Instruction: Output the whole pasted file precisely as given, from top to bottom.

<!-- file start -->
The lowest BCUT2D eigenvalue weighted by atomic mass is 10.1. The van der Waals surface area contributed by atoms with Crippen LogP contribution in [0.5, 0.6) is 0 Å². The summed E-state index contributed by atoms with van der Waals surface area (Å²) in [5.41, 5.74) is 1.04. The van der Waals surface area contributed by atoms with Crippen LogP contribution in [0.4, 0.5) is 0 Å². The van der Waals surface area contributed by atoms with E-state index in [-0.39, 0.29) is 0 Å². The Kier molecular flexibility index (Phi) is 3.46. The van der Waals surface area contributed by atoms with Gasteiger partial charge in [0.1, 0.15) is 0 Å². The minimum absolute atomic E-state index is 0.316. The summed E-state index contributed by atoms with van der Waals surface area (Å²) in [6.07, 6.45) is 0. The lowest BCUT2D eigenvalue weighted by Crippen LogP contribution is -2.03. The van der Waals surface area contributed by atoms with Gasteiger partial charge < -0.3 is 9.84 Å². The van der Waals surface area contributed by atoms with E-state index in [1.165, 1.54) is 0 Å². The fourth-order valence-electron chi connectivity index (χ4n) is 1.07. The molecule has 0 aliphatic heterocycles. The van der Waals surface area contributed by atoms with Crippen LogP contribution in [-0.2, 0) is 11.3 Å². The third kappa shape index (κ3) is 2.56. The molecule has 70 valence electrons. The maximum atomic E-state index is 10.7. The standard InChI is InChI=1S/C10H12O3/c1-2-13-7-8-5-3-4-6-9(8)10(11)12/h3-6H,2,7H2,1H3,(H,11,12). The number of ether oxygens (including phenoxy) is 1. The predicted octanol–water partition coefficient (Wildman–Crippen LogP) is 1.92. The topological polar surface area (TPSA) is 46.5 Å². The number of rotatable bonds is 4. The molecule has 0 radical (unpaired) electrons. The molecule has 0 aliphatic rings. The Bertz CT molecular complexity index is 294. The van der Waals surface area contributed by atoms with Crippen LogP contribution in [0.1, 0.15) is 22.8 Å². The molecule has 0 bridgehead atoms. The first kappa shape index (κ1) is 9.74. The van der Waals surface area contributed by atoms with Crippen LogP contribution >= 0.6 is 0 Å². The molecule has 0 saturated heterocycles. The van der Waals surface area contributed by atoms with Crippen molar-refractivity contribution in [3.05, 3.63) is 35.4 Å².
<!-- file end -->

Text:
The lowest BCUT2D eigenvalue weighted by atomic mass is 10.1. The van der Waals surface area contributed by atoms with Crippen LogP contribution in [0.5, 0.6) is 0 Å². The summed E-state index contributed by atoms with van der Waals surface area (Å²) in [5.41, 5.74) is 1.04. The van der Waals surface area contributed by atoms with Crippen LogP contribution in [0.4, 0.5) is 0 Å². The van der Waals surface area contributed by atoms with E-state index in [-0.39, 0.29) is 0 Å². The Kier molecular flexibility index (Phi) is 3.46. The van der Waals surface area contributed by atoms with Gasteiger partial charge in [0.1, 0.15) is 0 Å². The minimum absolute atomic E-state index is 0.316. The summed E-state index contributed by atoms with van der Waals surface area (Å²) in [6.07, 6.45) is 0. The lowest BCUT2D eigenvalue weighted by Crippen LogP contribution is -2.03. The van der Waals surface area contributed by atoms with Gasteiger partial charge < -0.3 is 9.84 Å². The van der Waals surface area contributed by atoms with E-state index in [1.165, 1.54) is 0 Å². The fourth-order valence-electron chi connectivity index (χ4n) is 1.07. The molecule has 0 aliphatic heterocycles. The van der Waals surface area contributed by atoms with Crippen LogP contribution in [-0.2, 0) is 11.3 Å². The third kappa shape index (κ3) is 2.56. The molecule has 70 valence electrons. The maximum atomic E-state index is 10.7. The standard InChI is InChI=1S/C10H12O3/c1-2-13-7-8-5-3-4-6-9(8)10(11)12/h3-6H,2,7H2,1H3,(H,11,12). The number of ether oxygens (including phenoxy) is 1. The predicted octanol–water partition coefficient (Wildman–Crippen LogP) is 1.92. The topological polar surface area (TPSA) is 46.5 Å². The number of rotatable bonds is 4. The molecule has 0 radical (unpaired) electrons. The molecule has 0 aliphatic rings. The Bertz CT molecular complexity index is 294. The van der Waals surface area contributed by atoms with Crippen LogP contribution in [0.1, 0.15) is 22.8 Å². The molecule has 0 bridgehead atoms. The first kappa shape index (κ1) is 9.74. The van der Waals surface area contributed by atoms with Crippen LogP contribution >= 0.6 is 0 Å². The molecule has 0 saturated heterocycles. The van der Waals surface area contributed by atoms with Crippen molar-refractivity contribution in [3.05, 3.63) is 35.4 Å².